Iginla's a three-time Hart finalist. He did more things on the ice to help his team than Selanne did. I realize they're both pretty close as far as all-time value goes but why is it so laughable that Iginla could be better? Because Selanne has more career goals?
right because scoring goals doesn't count as helping your team. Selanne isn't horrible on the defensive side of the game either by any means.

I don't find it laughable, but to say Selanne isn't a top 100 HOH player but Iginla could be just does not make sense in my mind at all. 15th and rising on the career goals stat is definitely a VERY good reason for someone to be in the top 100.

you guys don't give him the credit he deserves at all.

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11-04-2010, 08:31 PM
  #69
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I don't find it laughable, but to say Selanne isn't a top 100 HOH player but Iginla could be just does not make sense in my mind at all. 15th and rising on the career goals stat is definitely a VERY good reason for someone to be in the top 100.

you guys don't give him the credit he deserves at all.
Career stats are pretty much automatically in favour of more recent players who have had 80 game seasons their whole career.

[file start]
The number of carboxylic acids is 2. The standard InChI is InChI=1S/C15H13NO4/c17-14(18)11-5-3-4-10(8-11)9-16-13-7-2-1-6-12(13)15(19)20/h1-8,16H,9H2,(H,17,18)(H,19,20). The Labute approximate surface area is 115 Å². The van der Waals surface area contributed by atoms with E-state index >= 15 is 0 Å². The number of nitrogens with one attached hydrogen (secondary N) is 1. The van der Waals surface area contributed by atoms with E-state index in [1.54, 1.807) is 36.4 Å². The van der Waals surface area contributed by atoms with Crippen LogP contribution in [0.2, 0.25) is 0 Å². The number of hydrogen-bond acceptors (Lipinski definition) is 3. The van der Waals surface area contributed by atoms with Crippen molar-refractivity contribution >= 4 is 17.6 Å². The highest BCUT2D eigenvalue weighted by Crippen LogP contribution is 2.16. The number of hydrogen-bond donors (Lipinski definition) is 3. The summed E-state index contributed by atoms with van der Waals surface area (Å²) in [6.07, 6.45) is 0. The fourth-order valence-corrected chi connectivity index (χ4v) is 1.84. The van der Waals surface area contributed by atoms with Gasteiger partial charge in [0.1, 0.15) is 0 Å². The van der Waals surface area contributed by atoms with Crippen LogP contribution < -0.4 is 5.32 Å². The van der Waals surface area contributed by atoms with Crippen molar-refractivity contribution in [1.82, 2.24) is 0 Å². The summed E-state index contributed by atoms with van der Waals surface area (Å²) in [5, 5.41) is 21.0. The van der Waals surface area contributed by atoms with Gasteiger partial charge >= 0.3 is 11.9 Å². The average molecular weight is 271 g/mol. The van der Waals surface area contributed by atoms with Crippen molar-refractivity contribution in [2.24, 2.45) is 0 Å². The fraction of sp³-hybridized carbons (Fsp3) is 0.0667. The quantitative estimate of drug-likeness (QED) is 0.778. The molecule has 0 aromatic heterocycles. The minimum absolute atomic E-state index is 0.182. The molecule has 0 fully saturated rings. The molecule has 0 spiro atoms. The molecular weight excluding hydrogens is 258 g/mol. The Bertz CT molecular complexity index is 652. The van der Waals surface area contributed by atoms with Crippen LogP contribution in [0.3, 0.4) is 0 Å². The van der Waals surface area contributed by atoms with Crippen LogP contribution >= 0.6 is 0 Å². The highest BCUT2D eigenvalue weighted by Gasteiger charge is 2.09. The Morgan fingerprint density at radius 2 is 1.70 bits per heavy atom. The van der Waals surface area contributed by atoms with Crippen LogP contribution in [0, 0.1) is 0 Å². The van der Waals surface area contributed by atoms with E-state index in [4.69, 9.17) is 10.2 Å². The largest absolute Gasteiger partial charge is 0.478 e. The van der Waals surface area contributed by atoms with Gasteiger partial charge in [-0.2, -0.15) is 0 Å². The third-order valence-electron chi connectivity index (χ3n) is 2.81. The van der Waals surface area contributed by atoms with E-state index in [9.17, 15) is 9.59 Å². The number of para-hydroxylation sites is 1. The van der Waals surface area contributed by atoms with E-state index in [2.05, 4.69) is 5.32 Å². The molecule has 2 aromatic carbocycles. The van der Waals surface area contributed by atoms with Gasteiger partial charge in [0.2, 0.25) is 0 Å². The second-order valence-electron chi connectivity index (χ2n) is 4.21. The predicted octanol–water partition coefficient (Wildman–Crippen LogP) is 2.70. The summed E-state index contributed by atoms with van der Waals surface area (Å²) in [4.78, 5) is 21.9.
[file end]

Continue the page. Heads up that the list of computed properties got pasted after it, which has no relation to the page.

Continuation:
So that really isn't a VERY good reason to be in the top 100. Only a possible reason.

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11-04-2010, 08:35 PM
  #70
TheDevilMadeMe
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Originally Posted by Seanconn View Post
you would seriously consider Iginla for the top 100 but not Selanne???
1. I didn't say I would consider Iginla and not Selanne. I said Iginla is in contention to make it, in other words; he's extra competition for Selanne. Learn how to read.

2. Iginla's career value is probably pretty close to Selanne's. I could see a valid argument for either one now. Learn how to get over your fanboyism.

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seriosuly what makes you think you're such an authority on hockey stats...
The point of hockey is to actually win games, not accumulate fancy regular season statistics. And in terms of value added to a winning team, one can certainly prefer Iginla or Selanne (I think when all is said and done both barely miss the Top 100).